North Westerners most savvy about ID theft
North Westerners are more concerned about ID theft, more likely to know their risk of falling victim to ID thieves and more likely to know how to protect themselves than any other region of the country according to research from online credit report service MyCallcredit.
And the vast majority of people in the North West thought it was their own responsibility to protect themselves from ID thieves. Only one in fifteen thought it was the responsibility of the police while one in five said lenders bear the main responsibility for protecting people against the threat of ID thieves.
Eight out of ten North Westerners say they are concerned about ID theft and a similar proportion say they know how to protect themselves.
Callcredit director Mel Mitchley says:
"People in the North West are more savvy than any other region when it comes to ID theft but six out of ten people in the region still drastically underestimate the likelihood they will become a victim of ID theft so it's really important that people know how to protect themselves, and the pointers that would suggest their ID had been stolen."
- 83.1 per cent of North Westerners are concerned about ID theft compared to 74 per cent nationwide.
- 76.5 per cent of North Westerners say they know how to protect themselves from ID theft against an average of 70.1 per cent.
- Only 6.6 per cent of North Westerners say the police bear the main responsibility for protecting them from ID theft.
- 20.8 per cent of North Westerners say it is the responsibility of lenders against a national average of 16.9 per cent and 72.6 per cent say it is down to the individual.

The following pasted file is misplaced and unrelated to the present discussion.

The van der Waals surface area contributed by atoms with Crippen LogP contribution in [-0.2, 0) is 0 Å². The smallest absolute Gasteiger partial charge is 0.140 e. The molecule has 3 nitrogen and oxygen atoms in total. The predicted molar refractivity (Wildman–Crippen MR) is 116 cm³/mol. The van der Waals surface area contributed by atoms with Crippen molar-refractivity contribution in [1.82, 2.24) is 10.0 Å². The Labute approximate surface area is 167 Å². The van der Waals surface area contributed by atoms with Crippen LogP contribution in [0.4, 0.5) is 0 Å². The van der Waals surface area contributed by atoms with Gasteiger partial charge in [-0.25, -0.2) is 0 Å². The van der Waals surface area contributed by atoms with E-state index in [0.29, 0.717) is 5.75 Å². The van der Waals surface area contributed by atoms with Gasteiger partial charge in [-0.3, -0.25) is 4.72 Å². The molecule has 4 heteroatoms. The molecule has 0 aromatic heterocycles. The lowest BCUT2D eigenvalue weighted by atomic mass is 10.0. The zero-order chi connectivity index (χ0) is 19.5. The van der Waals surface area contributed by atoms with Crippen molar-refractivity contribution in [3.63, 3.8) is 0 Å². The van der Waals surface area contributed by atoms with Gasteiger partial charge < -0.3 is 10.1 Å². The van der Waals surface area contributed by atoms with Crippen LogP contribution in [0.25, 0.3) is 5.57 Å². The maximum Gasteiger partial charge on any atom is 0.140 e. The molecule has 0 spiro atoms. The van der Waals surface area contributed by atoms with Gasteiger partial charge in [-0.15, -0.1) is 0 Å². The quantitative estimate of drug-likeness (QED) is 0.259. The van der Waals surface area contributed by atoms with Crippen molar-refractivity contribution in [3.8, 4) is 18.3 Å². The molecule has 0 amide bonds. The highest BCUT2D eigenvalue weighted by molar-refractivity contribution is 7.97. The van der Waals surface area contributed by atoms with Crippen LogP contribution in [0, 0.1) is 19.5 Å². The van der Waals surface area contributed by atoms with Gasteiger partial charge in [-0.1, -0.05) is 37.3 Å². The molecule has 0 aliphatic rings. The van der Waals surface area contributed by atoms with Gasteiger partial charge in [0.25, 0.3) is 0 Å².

- Men are more likely than women to think lenders bear the main responsibility for protecting us against ID theft, 23.3 per cent against 14.2 per cent.
- Women are more likely to rely on themselves for protection against ID theft than men, 77.4 per cent against 70.3 per cent.
- 37.8 per cent of people in the North West, the highest of any region in the UK, correctly identified that their chance of becoming a victim of ID theft was one in 1000.
- Young people aged between 16 to 24 are more aware of the risk of ID theft than any other age group with 42 per cent correctly identifying that the risk of having their ID stolen is in one in 1000.
- Pensioners over the age of 65 are the most likely to underestimate their risk of falling victim to ID theft with 26.2 per cent saying the chances are one in 15000.
- Pensioners are also most likely to say they are not concerned about having their ID stolen, 35 per cent against a national average of 23.2 per cent.
What is ID theft
ID theft is an all-encompassing term for different types of fraud committed in another person's name.
The most common type of fraud involves someone stealing your card details and using them to make purchases or withdraw cash.
But it can also be when someone takes over your identity completely and applies for loans, mortgages, passports or a driving license in your name.
By following our guidelines people can protect themselves from all types of impersonation fraud and minimise the time and hassle involved in restoring their credit file to its correct state.
How to protect yourself from ID thieves
- Shred personal documents before disposing of them.
- Cancel unused credit facilities.
- Don't give personal information to anyone, however legitimate they may seem, without first confirming who they are and why they want the information.
- Check your credit file regularly and sign up to a service which alerts you to any changes on your credit file - often the first indication you will have that a fraudster has got hold of your ID.
- The research was carried out among 1003 people for MyCallcredit by NEMS Market Research between 3 and 9 August 2006.